What did Fidel Castro do next?

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Poster of Fidel Castro in Havana, 22 March, 2011
Image caption,
Although he rarely appears in public, Fidel still looms large in daily life in Cuba

Ever since the summer of 2006, when Fidel Castro was taken ill and transferred power to his brother, there has been speculation about the amount of power he wields behind the scenes.

Some say that his brother, the diminutive Raul, defers to him. Others say that Raul is in charge, but is hampered in his desire to transform the country by a fear of offending his elder brother.

The truth is we simply do not know. All we can say for sure is that the Castro brothers are still in charge.

The true nature of the bond between the two men is still a mystery. They keep their private lives to themselves, and their relationship is tightly kept under wraps.

The brothers have been inseparable since they went to boarding school together and they remain so now, at least in public.

What has changed is that now the younger, less loquacious and somewhat more camera-shy Raul is running the country, and has slowly replaced his brother's allies in government with his own.

He is also pursuing an economic policy that one would not have associated with Fidel.

This month's Communist Party Congress, the first in 14 years, is set to approve a raft of proposals that will transform the way the economy runs. It is also set to vote to change the official definition of socialism from the pursuit of egalitarianism - equal outcomes - to one of equality of opportunity.

Some commentators say the changes highlight the differences between the two brothers.

However, such speculation ignores the fact that Fidel, too, has been pragmatic in the past when necessity has driven the agenda - in the early 1990s, after the withdrawal of support from a collapsing Soviet Union, Fidel introduced a raft of measures to liberalise the economy, including legalising the US dollar.

There is no reason to assume that he is not in favour of the current changes.

Cryptic columnist

From the earliest days, the Castros have tried to build a consensus before embarking on major changes.

Under Fidel, that consensus was often arrived at by unconventional methods - he would call a meeting in Revolution Square, two million people would show up and he would ask for a show of hands.

Image caption,
Raul Castro, right, was armed forces minister during his brother's presidency

With Raul in charge, policy decisions are made in meetings. He is a manager, not a leader.

So what does the former leader do now? He spends his time writing, mainly on foreign affairs, and publishing a regular column that appears in the Communist Party daily newspaper Granma.

His "reflections", as they are called, are of variable quality and sometimes quite cryptic, giving the impression that he is not altogether in charge of his faculties all of the time.

Yet the reflections do make for an interesting read.

It appears that Fidel is prone to conspiracy theories and avidly reads more esoteric web offerings on such matters as the BP oil disaster and the nuclear problems in Japan.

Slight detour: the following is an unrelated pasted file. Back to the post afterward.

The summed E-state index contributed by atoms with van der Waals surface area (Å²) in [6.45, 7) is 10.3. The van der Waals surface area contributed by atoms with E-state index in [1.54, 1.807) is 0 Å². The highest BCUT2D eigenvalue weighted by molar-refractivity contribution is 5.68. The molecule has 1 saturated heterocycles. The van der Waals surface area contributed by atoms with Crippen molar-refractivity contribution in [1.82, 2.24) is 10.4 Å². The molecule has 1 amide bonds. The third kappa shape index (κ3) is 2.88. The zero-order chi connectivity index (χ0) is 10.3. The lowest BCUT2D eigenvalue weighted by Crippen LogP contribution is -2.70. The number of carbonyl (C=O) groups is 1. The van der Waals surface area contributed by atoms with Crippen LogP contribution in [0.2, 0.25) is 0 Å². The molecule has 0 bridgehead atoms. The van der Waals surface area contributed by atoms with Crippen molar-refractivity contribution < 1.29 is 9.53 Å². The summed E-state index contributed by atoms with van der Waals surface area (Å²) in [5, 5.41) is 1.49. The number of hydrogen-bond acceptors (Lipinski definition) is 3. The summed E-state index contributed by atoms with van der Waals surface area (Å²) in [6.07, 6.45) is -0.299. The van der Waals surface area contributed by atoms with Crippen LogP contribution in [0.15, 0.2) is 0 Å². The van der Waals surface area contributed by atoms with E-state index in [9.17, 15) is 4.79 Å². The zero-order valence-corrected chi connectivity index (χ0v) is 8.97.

He also has a knack of getting it right - recently, he was among the first to predict that Nato would intervene in Libya, long before it became apparent that France and Britain could get a resolution through the UN.

Rank and file delegate

On the whole, Fidel keeps out of domestic affairs, and when he has publicly intervened it has been in support of his brother - such as when he published an outspoken criticism of his former favourites Felipe Perez Roque and Carlos Lage, who were removed from office in 2009 after having been seduced by "the honey of power", Fidel said in an online article.

Image caption,
Fidel has slowly returned to public life after his long illness

The men are also rumoured to have been caught making off-colour jokes about Raul.

Fidel's timely quip to a US journalist last year that the Cuban model "does not even work for us anymore" (later denied) had the effect of legitimising his brother's economic plans.

The Party Congress was announced in the week following the hullabaloo which surrounded that remark.

More recently, Fidel caused another stir with an apparently off-the-cuff admission when he said he had ceased to be general secretary of the Communist Party five years ago - something that had not been announced earlier.

Had he forgotten? The matter is one of constitutional importance - if he wasn't general secretary, then who was?

Of course, his brother has been running things as he is the "second general secretary", and presumably the Congress will shortly ratify his promotion to general secretary. (Fidel, incidentally, will be present as a rank-and-file delegate.)

That Fidel can do this without so much as raising an eyebrow is indicative of his enduring role at least as a figurehead.

As the architect of a socialist revolution that has survived for 50 years just 144km (90 miles) from the United States, Fidel Castro attracts plenty of respect, if not admiration.

Many Cubans on the island are proud, whether or not they agree with all his politics.

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